Does PPPoE support data compression?

Does PPPoE support data compression?

Post by lash » Sun, 06 Jul 2003 05:56:04



Since PPPoE is based on the PPP protocol (which
supports data compression, from what I understand),
does PPPoE support data-compression?

If so, is that a feature most ISPs and home
routers (Linksys, Netgear, D-Link, etc.) implement?

 
 
 

Does PPPoE support data compression?

Post by David H. Lipma » Mon, 07 Jul 2003 21:54:25


Yes...

and

Yes.

Dave

 
 
 

Does PPPoE support data compression?

Post by John D Loo » Mon, 07 Jul 2003 23:15:18


The ppp runs end to end from your PC/router to the ISP, and there is
certainly much of the ppp options in there.
I don't really think many providers use much compression on the data like
analog modems can perform, just shortening of the header fields.
The pppoe only runs between your PC/router and the (typically) Telco
termination at the "Access Concentrator."  IIRC there is some header
shortening that can occur, but no data compression.  Here is a short
description of the pppoE transaction:
http://bellsouthpwp.net/j/d/jdloop/adsl/ShastaBBG/
RFC 2516 is very short, and almost understandable:
http://www.faqs.org/rfcs/rfc2516.html
J
--
Check my web site for tips on homenetworking and safe computing
www.pccitizen.com


Quote:> Since PPPoE is based on the PPP protocol (which
> supports data compression, from what I understand),
> does PPPoE support data-compression?

> If so, is that a feature most ISPs and home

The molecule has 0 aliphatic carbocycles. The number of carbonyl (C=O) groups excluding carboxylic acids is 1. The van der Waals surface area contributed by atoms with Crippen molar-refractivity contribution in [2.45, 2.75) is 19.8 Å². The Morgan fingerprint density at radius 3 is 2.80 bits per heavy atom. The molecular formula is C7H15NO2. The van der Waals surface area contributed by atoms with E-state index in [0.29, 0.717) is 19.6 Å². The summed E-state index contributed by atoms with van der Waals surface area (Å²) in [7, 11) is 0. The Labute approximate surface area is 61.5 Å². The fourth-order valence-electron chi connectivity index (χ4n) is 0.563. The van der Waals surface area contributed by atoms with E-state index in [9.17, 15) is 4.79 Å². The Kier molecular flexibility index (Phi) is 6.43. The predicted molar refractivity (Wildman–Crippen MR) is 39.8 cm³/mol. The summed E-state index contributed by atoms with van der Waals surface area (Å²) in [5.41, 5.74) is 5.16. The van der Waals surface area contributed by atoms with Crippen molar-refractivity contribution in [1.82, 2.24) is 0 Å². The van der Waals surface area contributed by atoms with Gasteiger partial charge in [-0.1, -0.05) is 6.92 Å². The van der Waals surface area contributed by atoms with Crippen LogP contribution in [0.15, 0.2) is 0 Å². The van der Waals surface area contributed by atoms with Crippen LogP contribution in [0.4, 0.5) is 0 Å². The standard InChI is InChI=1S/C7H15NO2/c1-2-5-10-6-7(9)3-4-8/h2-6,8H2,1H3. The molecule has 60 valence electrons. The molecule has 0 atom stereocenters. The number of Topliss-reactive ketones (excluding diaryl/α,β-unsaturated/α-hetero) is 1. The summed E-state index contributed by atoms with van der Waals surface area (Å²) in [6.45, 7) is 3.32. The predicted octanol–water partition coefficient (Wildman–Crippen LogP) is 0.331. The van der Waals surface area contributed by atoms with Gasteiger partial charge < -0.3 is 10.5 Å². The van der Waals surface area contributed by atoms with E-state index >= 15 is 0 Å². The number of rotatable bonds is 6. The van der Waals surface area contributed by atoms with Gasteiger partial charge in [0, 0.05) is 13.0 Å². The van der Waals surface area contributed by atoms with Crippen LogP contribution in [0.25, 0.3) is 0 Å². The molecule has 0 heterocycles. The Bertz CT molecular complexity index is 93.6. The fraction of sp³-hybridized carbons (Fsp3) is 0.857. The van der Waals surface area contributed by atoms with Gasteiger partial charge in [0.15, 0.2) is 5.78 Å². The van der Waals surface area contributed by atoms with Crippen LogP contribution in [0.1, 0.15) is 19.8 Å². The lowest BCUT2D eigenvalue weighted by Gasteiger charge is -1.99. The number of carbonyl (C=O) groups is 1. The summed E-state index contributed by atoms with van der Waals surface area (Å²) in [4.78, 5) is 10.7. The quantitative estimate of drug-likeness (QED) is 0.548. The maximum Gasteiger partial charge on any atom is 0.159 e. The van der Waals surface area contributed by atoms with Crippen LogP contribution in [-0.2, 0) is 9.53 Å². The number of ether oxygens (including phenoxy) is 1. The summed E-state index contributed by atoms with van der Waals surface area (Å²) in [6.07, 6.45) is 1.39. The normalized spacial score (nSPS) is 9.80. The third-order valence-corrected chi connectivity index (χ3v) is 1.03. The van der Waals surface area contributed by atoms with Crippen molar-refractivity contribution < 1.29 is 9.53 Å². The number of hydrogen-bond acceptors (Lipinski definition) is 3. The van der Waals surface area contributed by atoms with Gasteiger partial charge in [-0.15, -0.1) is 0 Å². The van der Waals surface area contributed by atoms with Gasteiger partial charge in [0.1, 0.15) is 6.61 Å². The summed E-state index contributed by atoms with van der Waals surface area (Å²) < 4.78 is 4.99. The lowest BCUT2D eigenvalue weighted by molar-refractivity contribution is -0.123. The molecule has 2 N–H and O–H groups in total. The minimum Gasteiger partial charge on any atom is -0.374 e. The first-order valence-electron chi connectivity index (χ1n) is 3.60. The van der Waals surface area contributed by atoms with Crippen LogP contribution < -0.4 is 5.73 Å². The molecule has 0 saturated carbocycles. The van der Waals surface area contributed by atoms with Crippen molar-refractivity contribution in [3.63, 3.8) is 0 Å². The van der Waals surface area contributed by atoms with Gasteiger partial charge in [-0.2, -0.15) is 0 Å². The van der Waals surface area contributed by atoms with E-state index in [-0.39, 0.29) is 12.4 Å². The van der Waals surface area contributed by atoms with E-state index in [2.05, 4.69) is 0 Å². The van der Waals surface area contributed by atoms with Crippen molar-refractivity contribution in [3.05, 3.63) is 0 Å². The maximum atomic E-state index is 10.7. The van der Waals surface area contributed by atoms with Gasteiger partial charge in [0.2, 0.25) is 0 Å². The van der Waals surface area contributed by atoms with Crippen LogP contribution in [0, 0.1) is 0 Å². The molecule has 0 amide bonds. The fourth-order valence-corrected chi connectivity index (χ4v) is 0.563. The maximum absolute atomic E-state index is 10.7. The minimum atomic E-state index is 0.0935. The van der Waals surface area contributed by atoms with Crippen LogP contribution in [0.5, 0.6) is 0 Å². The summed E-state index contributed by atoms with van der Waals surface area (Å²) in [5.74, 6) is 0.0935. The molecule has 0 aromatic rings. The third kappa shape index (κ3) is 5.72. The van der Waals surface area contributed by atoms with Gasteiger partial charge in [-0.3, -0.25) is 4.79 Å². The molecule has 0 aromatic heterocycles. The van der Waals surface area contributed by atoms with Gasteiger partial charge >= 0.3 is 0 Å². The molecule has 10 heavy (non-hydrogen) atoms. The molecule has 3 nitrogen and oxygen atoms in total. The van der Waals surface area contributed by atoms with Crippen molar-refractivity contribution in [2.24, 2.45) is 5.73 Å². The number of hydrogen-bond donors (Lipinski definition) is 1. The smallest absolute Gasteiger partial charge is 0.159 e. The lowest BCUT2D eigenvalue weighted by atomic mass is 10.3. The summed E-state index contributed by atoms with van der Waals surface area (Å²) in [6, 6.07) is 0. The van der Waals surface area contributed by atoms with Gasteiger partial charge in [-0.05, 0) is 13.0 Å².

> routers (Linksys, Netgear, D-Link, etc.) implement?

 
 
 

Does PPPoE support data compression?

Post by Tim Keatin » Tue, 08 Jul 2003 21:30:20


On Sun, 6 Jul 2003 10:15:18 -0400, "John D Loop"


>The ppp runs end to end from your PC/router to the ISP, and there is
>certainly much of the ppp options in there.
>I don't really think many providers use much compression on the data like
>analog modems can perform, just shortening of the header fields.
>The pppoe only runs between your PC/router and the (typically) Telco
>termination at the "Access Concentrator."  IIRC there is some header
>shortening that can occur, but no data compression.  Here is a short
>description of the pppoE transaction:

If they did compression.. It would blow goats even more..
  Ever notice the extra time latency?  Especially during  peak times?

  That's the poor little concentrator router cpu(s) trying to keep up
with de/encapsulating PPPoE traffic for 1000's of active IP's.

  Adding compression would add to their work load at least 100x..
(I.E 8000 customer CPU's de/compressing verses 1 to 8 relativity slow
cpus in PPPoE concentrator router)..  choke.. choke.. choke..

-----

It been a while since I measured the effect of PPP compression for
DIAL-UP modem pools. During peak ISP usage times it could add several
hundred ms of extra delay to a packet.   (Ping to local ISP
system/router, at most 1 or 2 hops from the concentrator).

 
 
 

Does PPPoE support data compression?

Post by ab.. » Tue, 08 Jul 2003 21:44:46



> If they did compression.. It would blow goats even more..
>   Ever notice the extra time latency?  Especially during  peak times?
>   That's the poor little concentrator router cpu(s) trying to keep up
> with de/encapsulating PPPoE traffic for 1000's of active IP's.